Colorado passed its Colorado Privacy Act (CPA) in June, bringing a familiar but distinct new privacy regime to the growing patchwork of privacy legislation across the United States.
The CPA will take effect on July 1, 2023, and prudent businesses are already expending resources on compliance to ensure that they are not in violation of the law when that effective date arrives.
Although hopeful that much of the compliance undertaken for the sake of the California Consumer Privacy Act (CCPA) and the California Privacy Rights Act of 2020 (CPRA) will be helpful, the legal distinctions between the two statutes nevertheless pose a compliance hurdle for even the most sophisticated companies.
At the outset, it should be noted that much of the CPA’s language and structure is similar to that in the CCPA and in the CPRA, which voters passed in the last election. The CPA also borrows portions from Virginia’s Consumer Data Protection Act (CDPA), which makes compliance with all three of the statutes a juggle between numerous moving parts.
The CPA creates similar rights to those found in the CCPA and CPRA, including the right to access, delete and correct personal data. In addition, citizens can opt out of the processing of personal information for specific purposes and have been granted a right to data portability. The CPA does benefit from the fact that it does not include a private right of action and can be enforced only by the attorney general. This foresight is important to prevent privacy law from eroding into a contest between predatory personal injury lawyers.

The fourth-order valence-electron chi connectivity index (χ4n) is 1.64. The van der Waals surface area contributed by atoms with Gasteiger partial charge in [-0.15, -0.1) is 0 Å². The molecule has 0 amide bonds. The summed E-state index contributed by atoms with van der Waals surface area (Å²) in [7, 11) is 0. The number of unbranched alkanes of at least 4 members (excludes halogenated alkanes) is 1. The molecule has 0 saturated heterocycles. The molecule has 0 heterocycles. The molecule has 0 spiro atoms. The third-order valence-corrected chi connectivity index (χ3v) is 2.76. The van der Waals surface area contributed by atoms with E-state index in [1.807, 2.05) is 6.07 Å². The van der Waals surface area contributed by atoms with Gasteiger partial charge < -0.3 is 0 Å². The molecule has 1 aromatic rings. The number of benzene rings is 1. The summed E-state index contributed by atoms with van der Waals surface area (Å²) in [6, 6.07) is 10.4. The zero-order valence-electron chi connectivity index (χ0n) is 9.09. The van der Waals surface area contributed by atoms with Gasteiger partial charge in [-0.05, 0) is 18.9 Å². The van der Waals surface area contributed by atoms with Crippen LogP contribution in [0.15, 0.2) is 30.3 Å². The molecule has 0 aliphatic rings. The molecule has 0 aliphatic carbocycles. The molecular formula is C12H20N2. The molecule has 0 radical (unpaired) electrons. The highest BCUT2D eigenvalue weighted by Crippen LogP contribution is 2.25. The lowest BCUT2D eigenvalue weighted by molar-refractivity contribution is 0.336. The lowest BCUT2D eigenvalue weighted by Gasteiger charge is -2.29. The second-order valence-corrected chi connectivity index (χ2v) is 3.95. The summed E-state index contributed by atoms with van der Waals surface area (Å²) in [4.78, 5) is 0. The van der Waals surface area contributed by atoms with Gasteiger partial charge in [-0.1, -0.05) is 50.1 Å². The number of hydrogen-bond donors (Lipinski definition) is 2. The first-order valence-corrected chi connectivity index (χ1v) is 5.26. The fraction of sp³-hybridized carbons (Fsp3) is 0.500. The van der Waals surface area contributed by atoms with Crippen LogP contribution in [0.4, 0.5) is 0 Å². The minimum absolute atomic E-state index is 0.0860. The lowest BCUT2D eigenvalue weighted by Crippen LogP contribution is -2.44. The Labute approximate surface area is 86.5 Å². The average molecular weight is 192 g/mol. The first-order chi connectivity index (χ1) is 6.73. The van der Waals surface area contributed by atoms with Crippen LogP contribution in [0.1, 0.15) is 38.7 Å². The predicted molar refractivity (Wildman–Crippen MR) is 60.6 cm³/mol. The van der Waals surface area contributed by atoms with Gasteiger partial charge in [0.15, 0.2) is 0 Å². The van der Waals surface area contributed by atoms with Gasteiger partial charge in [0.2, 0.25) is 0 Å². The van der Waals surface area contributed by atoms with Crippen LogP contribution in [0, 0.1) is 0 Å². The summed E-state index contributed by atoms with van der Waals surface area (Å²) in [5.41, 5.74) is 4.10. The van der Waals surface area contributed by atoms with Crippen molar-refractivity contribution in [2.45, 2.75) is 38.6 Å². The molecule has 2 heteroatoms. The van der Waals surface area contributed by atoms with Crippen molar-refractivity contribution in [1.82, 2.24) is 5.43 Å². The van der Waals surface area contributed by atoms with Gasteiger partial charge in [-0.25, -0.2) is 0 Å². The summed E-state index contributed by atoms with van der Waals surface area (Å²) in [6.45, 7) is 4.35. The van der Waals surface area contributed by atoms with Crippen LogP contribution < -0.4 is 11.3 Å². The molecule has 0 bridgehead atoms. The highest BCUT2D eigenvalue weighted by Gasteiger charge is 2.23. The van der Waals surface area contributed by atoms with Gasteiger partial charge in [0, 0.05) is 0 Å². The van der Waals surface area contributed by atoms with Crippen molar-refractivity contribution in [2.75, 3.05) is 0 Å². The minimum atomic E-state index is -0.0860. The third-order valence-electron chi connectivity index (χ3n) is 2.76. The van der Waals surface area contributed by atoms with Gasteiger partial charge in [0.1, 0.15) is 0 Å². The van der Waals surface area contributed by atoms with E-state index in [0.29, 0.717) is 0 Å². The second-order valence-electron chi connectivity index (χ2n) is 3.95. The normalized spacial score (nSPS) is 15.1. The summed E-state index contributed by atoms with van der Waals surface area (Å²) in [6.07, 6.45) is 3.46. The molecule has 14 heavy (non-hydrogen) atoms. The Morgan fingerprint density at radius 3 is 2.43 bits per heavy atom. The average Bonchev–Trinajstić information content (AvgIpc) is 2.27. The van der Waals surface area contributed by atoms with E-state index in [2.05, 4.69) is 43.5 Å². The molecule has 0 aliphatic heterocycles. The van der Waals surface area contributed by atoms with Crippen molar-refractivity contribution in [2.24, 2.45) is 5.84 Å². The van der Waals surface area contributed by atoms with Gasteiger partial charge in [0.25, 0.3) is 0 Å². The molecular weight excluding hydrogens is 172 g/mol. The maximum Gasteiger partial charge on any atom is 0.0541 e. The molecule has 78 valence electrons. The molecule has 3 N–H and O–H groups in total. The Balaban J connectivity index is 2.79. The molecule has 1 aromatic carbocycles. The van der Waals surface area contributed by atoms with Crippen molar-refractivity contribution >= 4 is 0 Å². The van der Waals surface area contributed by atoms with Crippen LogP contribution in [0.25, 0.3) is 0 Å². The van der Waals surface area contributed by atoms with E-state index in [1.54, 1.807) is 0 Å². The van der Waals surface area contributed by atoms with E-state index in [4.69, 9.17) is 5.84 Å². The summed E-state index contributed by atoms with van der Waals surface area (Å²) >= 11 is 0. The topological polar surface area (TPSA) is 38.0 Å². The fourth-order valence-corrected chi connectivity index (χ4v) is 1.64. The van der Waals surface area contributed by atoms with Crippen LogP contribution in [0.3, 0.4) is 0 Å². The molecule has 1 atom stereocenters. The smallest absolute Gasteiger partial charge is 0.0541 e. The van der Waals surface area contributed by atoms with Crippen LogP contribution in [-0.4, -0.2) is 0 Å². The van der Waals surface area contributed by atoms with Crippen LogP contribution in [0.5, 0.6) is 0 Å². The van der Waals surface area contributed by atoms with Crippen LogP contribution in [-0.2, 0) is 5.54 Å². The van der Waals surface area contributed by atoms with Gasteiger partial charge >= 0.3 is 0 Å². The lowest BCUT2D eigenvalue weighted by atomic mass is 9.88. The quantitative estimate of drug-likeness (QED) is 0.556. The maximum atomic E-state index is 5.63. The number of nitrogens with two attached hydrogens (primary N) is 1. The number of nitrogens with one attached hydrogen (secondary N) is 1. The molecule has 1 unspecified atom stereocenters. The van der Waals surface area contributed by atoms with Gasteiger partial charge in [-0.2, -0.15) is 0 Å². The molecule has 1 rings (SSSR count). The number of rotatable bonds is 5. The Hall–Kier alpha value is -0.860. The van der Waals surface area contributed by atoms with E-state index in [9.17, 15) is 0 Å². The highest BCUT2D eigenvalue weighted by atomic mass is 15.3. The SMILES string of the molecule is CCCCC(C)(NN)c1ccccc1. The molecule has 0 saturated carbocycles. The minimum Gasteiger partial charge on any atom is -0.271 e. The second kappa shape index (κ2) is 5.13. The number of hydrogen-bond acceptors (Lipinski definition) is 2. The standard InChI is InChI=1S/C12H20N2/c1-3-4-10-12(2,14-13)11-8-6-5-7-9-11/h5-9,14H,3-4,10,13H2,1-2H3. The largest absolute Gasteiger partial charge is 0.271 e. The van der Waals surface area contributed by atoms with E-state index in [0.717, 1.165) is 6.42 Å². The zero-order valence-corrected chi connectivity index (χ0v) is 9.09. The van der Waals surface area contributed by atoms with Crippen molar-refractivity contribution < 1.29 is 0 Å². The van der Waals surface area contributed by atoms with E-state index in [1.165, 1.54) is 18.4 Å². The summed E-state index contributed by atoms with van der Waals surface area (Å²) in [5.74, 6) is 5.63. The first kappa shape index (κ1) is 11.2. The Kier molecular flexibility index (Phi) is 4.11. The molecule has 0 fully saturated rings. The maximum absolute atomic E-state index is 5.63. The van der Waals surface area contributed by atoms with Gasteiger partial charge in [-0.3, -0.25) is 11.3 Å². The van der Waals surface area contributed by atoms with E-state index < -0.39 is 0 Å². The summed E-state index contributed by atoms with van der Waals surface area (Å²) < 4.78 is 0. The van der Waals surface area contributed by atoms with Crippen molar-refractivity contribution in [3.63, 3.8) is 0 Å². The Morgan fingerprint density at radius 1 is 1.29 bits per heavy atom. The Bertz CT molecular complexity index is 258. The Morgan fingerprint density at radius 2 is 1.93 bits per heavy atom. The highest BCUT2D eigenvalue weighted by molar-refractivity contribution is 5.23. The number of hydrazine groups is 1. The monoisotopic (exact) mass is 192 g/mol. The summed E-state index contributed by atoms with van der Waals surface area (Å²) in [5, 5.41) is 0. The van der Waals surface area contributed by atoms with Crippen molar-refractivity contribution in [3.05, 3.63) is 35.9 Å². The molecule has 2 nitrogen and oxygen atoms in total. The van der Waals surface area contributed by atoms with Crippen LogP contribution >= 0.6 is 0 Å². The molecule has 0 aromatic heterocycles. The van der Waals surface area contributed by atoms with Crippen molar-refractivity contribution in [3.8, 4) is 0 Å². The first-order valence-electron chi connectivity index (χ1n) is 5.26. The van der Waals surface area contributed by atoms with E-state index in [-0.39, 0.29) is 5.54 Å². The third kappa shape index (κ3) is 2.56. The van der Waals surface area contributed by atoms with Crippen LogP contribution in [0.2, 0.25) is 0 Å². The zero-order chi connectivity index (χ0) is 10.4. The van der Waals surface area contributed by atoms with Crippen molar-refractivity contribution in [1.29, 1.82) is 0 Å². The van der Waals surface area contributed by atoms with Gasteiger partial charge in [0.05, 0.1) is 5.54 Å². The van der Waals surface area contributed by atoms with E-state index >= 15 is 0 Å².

Additionally, the CPA has the foresight to define “consumer” so that it explicitly excludes individuals acting as a job applicant, as a beneficiary of someone acting in the employment context, or in the employment context itself. This comes from the wise recognition that these privacy statutes are designed for consumers and therefore are ill-equipped to deal with the nuances of privacy in the employment context.
Employee data under the CPRA is exempt only until 2023 and will be a significant issue for the California Legislature to resolve regarding how employee data should be handled
But notable distinctions do exist, and these distinctions will create operational, compliance, and judicial differences that will make it challenging for businesses to do business across state lines.
For example, one of the most important definitions in the Colorado statute is the definition of “personal data,” which differs from the definition of “personal information” in California. This distinction is important because unlike the CCPA and CPRA, the CPA definition does not include specific categories of information regulated as personal information.
Colorado legislators instead opted to align themselves with Virginia’s statute to make the term as broad as possible, applying to information that is linked or reasonably linkable to an identified or identifiable individual.
Thus, a business complying with California’s privacy laws cannot rely on basic principles of privacy to ensure compliance across states, but must take a surgical approach to ensuring its compliance processes do not conflict on a state-by-state basis.
Federal Fix Elusive
As far as a federal fix to this growing patchwork of differing privacy laws, there does not seem to be one in sight. Certainly, a federal law that occupies this space would preempt state legislatures from making these decisions on a state-by-state basis, and businesses and consumers alike would benefit from consistency across the board.
However, aside from the Uniform Law Commission’s purely academic foray into drafting model legislation, which is notably not inclusive of all viewpoints, there really does not appear to be a federal effort to harmonize privacy law in the United States or update the privacy legislation that has existed since before the dawn of the internet.
Until that happens, businesses will be left playing catch-up with the whims of state legislators, which vary from region to region.